It sounds like some people think there is persuasive evidence that it was okay for the Church to “defend itself” against Galileo—
Galileo should have known he was dealing with crazy people who would defend themselves against challenges to Authority. Kind of blame-the-victim logic to me.
You’re welcome about the links. I think the Grant Paris Lecture is the best place to start to get a summary of the problems that in exercised the minds of the real experts in astronomy.
You put it oddly: If you really mean to say that there’s people out there who think the Church was defending itself against some perceived hostile act on Galileo’s part, I don’t know who those people are, and I couldn’t defend them. The Church wasn’t defending itself against Galileo, they prosecuted Galileo in an ecclesiastical court (not a civil court). Galileo was cleared (officially or officiously, depending on your view) in the ‘80’s, and Ratzinger was right there, so it’s doubtful he was saying it’s *still* right to proceed against Galileo for heresy, the most serious charge. The heresy charge itself was basically wilfulness and going against Scripture.
The less serious charge is what supported the ‘heresy’ - he didn’t have enough support to go against the Bible’s implication that the earth stood still. The trouble isn’t exactly about the position of the earth in the universe, no matter what you’ve heard - it’s about its movement - its orbit, rotation and precession. Where enemies like Bellarmine ‘got’ him was that he was asserting Copernican theory without sufficient evidence - he was claiming for a mere ‘hypothesis’ that it was a well-supported ‘theory’.
Galileo’s *Dialogues* don’t provide that evidence *for* copernican theory. It demolishes the logic-chopping of the worse sort of peripatetic physicists, it deals with any large objections to a moving earth, and it attacks the weak-points of the Ptolemaic arrangement - but none of that is itself evidence that the earth moves, just that it’s neither impossible nor absurd. Those are important things to accomplish, but not enough for evidence that it does move.
The Fourth Day of the dialogues is the sticking-point. It’s his theory of the tides, a hot topic. Galileo explained them as the oceans sloshing around in their basin as the earth moves. His was the only working explanation so far. (No-one was listening to Kepler’s speculations it was the influence of the Moon. There’s deep reasons why not, that have little to do w/ the Church.) Yet, G’s theory of the tides poorly matched the data - it didn’t reproduce the data commode, accurately, enough. So the hypothesis wasn’t verisimile, truth-like, or probabile, probable, and so Galileo couldn’t claim that the Earth had to move. He couldn’t prove that he was right and the Bible wrong.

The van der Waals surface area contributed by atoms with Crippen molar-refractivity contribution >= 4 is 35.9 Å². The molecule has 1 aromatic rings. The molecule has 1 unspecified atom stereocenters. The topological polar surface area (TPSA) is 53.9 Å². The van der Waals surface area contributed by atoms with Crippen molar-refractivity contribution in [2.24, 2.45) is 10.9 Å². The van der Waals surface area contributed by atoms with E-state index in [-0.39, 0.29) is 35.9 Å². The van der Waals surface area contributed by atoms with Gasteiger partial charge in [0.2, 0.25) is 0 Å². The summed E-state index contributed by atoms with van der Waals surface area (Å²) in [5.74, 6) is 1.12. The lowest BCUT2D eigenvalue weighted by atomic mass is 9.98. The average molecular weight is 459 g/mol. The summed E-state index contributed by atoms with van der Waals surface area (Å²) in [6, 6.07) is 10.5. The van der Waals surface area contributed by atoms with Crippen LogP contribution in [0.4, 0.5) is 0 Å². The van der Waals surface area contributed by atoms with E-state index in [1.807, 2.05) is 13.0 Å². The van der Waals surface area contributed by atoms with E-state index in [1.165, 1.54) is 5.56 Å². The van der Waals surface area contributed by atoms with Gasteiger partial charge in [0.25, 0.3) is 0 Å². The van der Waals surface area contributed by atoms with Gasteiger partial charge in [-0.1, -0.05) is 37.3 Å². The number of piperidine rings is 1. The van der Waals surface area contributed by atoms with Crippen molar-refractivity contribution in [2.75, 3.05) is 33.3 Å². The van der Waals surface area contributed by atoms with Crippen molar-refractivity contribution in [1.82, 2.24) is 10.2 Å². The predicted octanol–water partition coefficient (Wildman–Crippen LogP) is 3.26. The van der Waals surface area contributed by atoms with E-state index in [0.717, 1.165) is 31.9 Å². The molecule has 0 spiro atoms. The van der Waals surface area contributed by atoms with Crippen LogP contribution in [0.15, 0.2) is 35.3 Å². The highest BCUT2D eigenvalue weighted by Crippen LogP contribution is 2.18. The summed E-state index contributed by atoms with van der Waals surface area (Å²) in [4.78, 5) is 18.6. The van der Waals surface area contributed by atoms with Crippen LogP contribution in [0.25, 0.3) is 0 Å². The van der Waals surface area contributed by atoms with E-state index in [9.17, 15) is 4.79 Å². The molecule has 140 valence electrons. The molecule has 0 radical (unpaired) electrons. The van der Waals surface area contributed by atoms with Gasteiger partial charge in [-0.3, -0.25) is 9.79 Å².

That’s the scientific nub of the problem. Of course there’s lots else that makes the incident *famous*.
Only some church officials (not ‘fathers’) wanted G’s head on a plate, so to speak. One high Vatican official at the time uttered the famous phrase ‘The Bible tells us how to go to Heaven, not how the heavens go.’ That’s roughly Stephen Jay Gould’s ‘non-overlapping magisteria’ view. Christopher Clavius, my own special interest, has pretty much zero to say on the supposed conflict of religion and science, and he was a professional theologian, Jesuit and one of the astronomers entrusted to reform the calendar.
If that professor with the book mentioned earlier wants to confer cultural martyrdom on Galileo, I cannot stop her. But she sounds extreme, if the title of her book is any indication. (‘Thus Spake Galileo’ is a clear parallel to ‘Thus Spake Zarathustra’.) I’m not surprised Benedict was uninterested in turning his polite and probably not terribly interesting speech to open a school-year into a public mugging. In my humble opinion, Benedict should have laughed off the incident years ago as just one of those things, and if that’s the worst they can find in his very public and decades-long work, they only show a distasteful pettiness.
Does that help sort through some of the information you’ve been reading, and my own opinions?